Teachers, Successors

From various correspondence:

You opened your eyes and let me look into your mind and beyond to your heart and soul.  A “thank you” is too feeble to express my feeling.  Didn’t you give me glimpse of The ONLY BEING?

And “manners” – are signs of the heart.

Please forgive me when, like that sufi in one of Idries Shah’s stories, I tell some people what they want to hear, because, as this sufi explained, “I am not his teacher, so I just support his belief in his own way, which is all he can take.”

In the West, discipleship are not and cannot be exactly as in the East.  Pir-O-Murshid learned this gradually, painfully, but at last perfectly.   There will always be different degrees of discipleship, not merely “mureeds and true mureeds” but a million finely distinguishable degrees.

No “successor” is a copy of the predecessor.

You have no slightest obligation to admire or approve what one pir thinks or does, not, for that matter do you need to criticise him, but, like me, you see the flame from within your own heart and so you can storm ahead and work and suffer all kinds of people, the devoted pir–worshippers , the equally devoted God–worshippers who see no “pir”.

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To SAM: Mystics

2 Feb 67

My dear Sufi Ahmed Murad Chisty,

You have a prominent place in a book that will catapult this civilisation, you are compared with Dag Hammarskjold, a mystic who kept so secret about his mysticism out of a modesty that was pride-colored while you make mysticism a common heritage by crying from the housetops, out of a selflessness that needs neither pride nor humility. And when that book appears you will become desperate because you will be flooded with pupils, newsmen, requests, some proper, some dumb, but that’s the way the ball bounces.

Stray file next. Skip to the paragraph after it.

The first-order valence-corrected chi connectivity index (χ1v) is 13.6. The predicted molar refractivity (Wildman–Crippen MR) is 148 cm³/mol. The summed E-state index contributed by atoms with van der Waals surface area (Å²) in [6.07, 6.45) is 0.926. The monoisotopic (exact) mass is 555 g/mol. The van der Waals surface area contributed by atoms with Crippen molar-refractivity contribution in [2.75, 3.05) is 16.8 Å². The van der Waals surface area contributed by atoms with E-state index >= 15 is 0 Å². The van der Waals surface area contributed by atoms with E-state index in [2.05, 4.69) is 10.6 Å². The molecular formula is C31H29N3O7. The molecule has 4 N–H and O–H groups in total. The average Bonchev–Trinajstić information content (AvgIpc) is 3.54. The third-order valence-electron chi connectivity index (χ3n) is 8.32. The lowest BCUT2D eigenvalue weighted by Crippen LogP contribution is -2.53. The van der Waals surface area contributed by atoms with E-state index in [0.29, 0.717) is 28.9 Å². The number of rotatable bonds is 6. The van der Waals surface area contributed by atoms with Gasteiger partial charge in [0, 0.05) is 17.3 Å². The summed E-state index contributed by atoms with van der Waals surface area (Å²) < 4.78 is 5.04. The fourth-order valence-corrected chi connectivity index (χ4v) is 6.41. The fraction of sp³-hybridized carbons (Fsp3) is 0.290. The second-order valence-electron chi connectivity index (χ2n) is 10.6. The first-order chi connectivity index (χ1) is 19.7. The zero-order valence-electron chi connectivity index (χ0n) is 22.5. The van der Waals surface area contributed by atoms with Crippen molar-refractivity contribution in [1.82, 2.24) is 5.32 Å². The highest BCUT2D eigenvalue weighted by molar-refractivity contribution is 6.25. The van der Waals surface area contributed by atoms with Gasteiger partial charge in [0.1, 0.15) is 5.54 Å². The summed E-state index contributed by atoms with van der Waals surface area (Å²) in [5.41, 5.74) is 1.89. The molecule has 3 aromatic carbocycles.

Nothing is mentioned about your nagging jeremiads when the talk is about you, but in another chapter the wailing, the infirmities of so many mystics is mentioned and put in its place and the extremely few who have freed themselves of this hampering widdledebiddle are mentioned. Perhaps, some day, you will be one of those. You know, don’t you, that it is extremely untrue to talk of yourself as not recognized. You are recognized by all who matter — but many of these are also concerned about this very shortcoming with you. Why bother? There is in this physical world no justice. There couldn’t be. Sooner or later all masters know. That they don’t bother you with it doesn’t mean they don’t know. Also when you speak of the many brotherhoods as a fake — the opposite is true. The many show that many care. Only, you need not and should not join, but you should and must be gracious, encouraging, for these, like the sects, is all some have and it you take that away from them before they are ready they will go to worse hell — and, for a while, so will you. As to the “family” leave me worry about that. You have detached yourself and any mention of them reflects only on you, as unreliable. And why should you pretend to be unreliable? For you aren’t — and yes, that incident with lnayat visiting: He also said “He (Sam) needs it (his visits) and deserves it” and while he said in words I should not write you, he winked his eyes that I should.

Your statement that Reps can teach and not be taught I take as a sign that you can be both teaching and taught and thank God for that.

Blessing from the unfathomable, all-pervading

Shamcher

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To SAM: Murshid?

12-27-67
My dear Sufi Ahmed Murad Chisty,